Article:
Monthly Archives: November 2011

@ Work :( TTYL

Have we all heard just about enough about the dangers, both physical and evolutionary, of texting?  Do we need another article haranguing against smart-phones on dinner tables?  Isn’t it crystal clear to us all that “living in the moment” is now only a behavior for which we pay thousands of dollars to experience in a spa? Technology has changed our orientation to the world around us.  But I don’t particularly care about all that right now.

What I do care about is personal phone calls at work.  (Quaint, isn’t it?  That sentence conjures up visions of Judy Holliday at the switchboard.)  For reasons which allude me, the technology of a “phone call” has obscured the intent of the call.  The fact that people needn’t speak to communicate, or use a telephone belonging to an employer, seems to have blurred the lines for many.  Show of hands, how many times has the clerk at your checkout register been tapping his/her acrylics onto a phone?  Have you ever entered a boutique and not heard the shopkeeper on a personal call?  The last time you frequented a restaurant with a host/hostess, were they looking down and squinting, behind their station in the dark?  There are work situations in which personal communication is not only permissible, it is probably encouraged.  I was recently on a film shoot at which the principals (waiting upwards to 15 minutes between takes) typed away, happily passing the time.  But those particular employees were not actually working while making their personal calls.  Their attention was not expected to be anywhere but on themselves.

Now here’s where the rant builds up steam.  I have lost count of how many of New York’s finest I have seen texting or making personal phone calls while working.  I suppose the traffic officer would argue; “Hey, I can give tickets and text at the same time.”  Perhaps, but you’re in uniform and; a) it is unseemly to be engaged in personal activity, and b) you are an officer, and if you’re not seeing something and saying something, why should I?  I have also seen “beat” officers, standing and texting on a corner, officers in squad cars (thankfully, the passengers not the drivers) texting as well.  Now unless that is how the police department now communicates with its officers (and for all I know, it is) I find this truly distressing.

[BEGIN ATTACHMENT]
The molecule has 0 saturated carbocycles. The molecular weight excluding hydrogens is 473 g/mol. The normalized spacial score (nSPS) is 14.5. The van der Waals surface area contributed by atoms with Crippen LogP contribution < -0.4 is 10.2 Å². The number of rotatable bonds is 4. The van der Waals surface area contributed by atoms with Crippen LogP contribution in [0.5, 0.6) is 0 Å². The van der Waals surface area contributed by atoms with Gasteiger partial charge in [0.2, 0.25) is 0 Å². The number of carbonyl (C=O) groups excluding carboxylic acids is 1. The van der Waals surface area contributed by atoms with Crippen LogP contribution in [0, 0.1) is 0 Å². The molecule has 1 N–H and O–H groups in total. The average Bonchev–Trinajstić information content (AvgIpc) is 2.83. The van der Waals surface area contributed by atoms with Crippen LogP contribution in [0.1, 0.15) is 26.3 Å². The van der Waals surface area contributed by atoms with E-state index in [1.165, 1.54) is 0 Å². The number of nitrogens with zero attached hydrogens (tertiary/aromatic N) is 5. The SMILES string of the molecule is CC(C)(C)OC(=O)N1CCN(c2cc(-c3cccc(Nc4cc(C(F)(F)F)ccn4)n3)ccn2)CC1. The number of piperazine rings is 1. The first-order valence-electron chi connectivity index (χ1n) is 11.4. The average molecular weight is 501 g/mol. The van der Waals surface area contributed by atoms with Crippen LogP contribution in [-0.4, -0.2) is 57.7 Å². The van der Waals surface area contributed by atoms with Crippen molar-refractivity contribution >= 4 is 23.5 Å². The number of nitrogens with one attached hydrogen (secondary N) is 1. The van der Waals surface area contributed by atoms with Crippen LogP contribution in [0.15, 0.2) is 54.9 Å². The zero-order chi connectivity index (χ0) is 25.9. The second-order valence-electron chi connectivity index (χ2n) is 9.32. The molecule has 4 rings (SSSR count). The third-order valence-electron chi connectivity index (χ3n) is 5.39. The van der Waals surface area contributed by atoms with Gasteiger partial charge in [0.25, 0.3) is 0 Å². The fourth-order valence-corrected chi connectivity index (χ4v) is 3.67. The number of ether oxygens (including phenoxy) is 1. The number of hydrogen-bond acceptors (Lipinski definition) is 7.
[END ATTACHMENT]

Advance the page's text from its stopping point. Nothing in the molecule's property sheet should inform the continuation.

I am not suggesting that we all don’t have personal emergencies that need attention.  But what I’ve witnessed is far more lackadaisical than an emergency would ever suggest.  Somehow, because we have the technology, we’ve decided that rules of the workplace and common decorum need no longer apply.  I’m no techie wonk, but I’m willing to posit, that we’re only going to get more little sexy toys with which to play.  Perhaps we should engage, now, in the real face to face conversations about what is appropriate and what is not.  Maybe I’m just an old fashioned gal, but I enjoy being looked in the eye, be it by a police officer or dinner companion (or one and the same, if it’s Tom Selleck in Blue Blood.)


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Posted by on November 21, 2011 in Cultural Critique


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Private Lives – Review

I’ve never been a fan of Noel Coward’s Private Lives.  I suppose I have found the play to simply belabor the issue.  A little voice in my head starts declaring; “very well then, get on with it will you.”  Don’t get me wrong, I am not immune to the charms of a well delivered; “Don’t quibble Sybil,” I just find the premise does not warrant a full length play.  However, nothing was going to stand in the way of seeing Paul Gross on stage.  Mr. Gross (Slings and Arrows) is a delicate actor who is a master of comedy and quite simply is dreamy.  There, I’ve said it.

So it was Mr Paul Gross who got me to the Music Box to see the newest (via London’s West End and Toronto) production of Private Lives.  Directed by Richard Eyre, and originating in London, the cast speaks in British accent.  I found this far less distracting than did others in the audience.  Mr. Gross (Elyot) and Kim Cattrall (Amanda) are clearly not British but the supporting cast; Simon Paisley Day (Victor) and Anna Madeley (Sybil) are.  There is a lightness, or perhaps a gaiety to this production which I have never before seen.  Ms. Cattrall plays Amanda as a lovely ephemeral good time gal.  While Mr. Gross relishes his role as Elyot, giving the character subtle and overt humor.  It is very easy to see why they would be besotted with each other.  Yet, the actors seem to be anything but.  Independently, they are quite wonderful.  However, there really is no chemistry between them.  Their kisses are awkward and somewhat embarrassing.  Yet, even seen as interlacing monologues, their scenes are enjoyable.  The production is at its best when all four actors are on stage together.